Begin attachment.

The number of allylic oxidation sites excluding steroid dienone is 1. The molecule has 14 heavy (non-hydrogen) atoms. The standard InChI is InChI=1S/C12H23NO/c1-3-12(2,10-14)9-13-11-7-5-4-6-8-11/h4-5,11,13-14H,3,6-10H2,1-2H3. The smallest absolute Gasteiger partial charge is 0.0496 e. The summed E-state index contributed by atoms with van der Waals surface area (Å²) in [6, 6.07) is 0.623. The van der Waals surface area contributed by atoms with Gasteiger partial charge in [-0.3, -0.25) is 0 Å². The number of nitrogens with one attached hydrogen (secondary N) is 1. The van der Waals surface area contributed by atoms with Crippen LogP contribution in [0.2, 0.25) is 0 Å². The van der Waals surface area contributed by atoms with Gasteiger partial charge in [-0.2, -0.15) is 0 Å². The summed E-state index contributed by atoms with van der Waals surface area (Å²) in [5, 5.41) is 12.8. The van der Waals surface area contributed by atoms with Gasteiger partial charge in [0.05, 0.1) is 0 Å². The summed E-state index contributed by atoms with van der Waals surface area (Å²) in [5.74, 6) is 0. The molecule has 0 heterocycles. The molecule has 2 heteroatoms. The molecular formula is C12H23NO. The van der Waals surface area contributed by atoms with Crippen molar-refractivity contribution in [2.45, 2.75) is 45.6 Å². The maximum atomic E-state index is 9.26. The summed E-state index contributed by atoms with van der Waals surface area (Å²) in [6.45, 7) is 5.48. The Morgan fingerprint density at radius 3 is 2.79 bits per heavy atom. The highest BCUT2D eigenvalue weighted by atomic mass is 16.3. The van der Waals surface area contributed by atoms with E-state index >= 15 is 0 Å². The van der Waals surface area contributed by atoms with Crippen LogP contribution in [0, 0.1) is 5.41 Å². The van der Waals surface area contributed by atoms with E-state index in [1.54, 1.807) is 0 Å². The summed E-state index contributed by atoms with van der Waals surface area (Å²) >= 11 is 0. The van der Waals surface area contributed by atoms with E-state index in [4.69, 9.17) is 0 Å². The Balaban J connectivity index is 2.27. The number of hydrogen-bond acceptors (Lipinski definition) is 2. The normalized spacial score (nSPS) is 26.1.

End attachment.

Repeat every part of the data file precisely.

The number of allylic oxidation sites excluding steroid dienone is 1. The molecule has 14 heavy (non-hydrogen) atoms. The standard InChI is InChI=1S/C12H23NO/c1-3-12(2,10-14)9-13-11-7-5-4-6-8-11/h4-5,11,13-14H,3,6-10H2,1-2H3. The smallest absolute Gasteiger partial charge is 0.0496 e. The summed E-state index contributed by atoms with van der Waals surface area (Å²) in [6, 6.07) is 0.623. The van der Waals surface area contributed by atoms with Gasteiger partial charge in [-0.3, -0.25) is 0 Å². The number of nitrogens with one attached hydrogen (secondary N) is 1. The van der Waals surface area contributed by atoms with Crippen LogP contribution in [0.2, 0.25) is 0 Å². The van der Waals surface area contributed by atoms with Gasteiger partial charge in [-0.2, -0.15) is 0 Å². The summed E-state index contributed by atoms with van der Waals surface area (Å²) in [5, 5.41) is 12.8. The van der Waals surface area contributed by atoms with Gasteiger partial charge in [0.05, 0.1) is 0 Å². The summed E-state index contributed by atoms with van der Waals surface area (Å²) in [5.74, 6) is 0. The molecule has 0 heterocycles. The molecule has 2 heteroatoms. The molecular formula is C12H23NO. The van der Waals surface area contributed by atoms with Crippen molar-refractivity contribution in [2.45, 2.75) is 45.6 Å². The maximum atomic E-state index is 9.26. The summed E-state index contributed by atoms with van der Waals surface area (Å²) in [6.45, 7) is 5.48. The Morgan fingerprint density at radius 3 is 2.79 bits per heavy atom. The highest BCUT2D eigenvalue weighted by atomic mass is 16.3. The van der Waals surface area contributed by atoms with E-state index >= 15 is 0 Å². The van der Waals surface area contributed by atoms with Crippen LogP contribution in [0, 0.1) is 5.41 Å². The van der Waals surface area contributed by atoms with E-state index in [1.54, 1.807) is 0 Å². The summed E-state index contributed by atoms with van der Waals surface area (Å²) >= 11 is 0. The van der Waals surface area contributed by atoms with E-state index in [4.69, 9.17) is 0 Å². The Balaban J connectivity index is 2.27. The number of hydrogen-bond acceptors (Lipinski definition) is 2. The normalized spacial score (nSPS) is 26.1.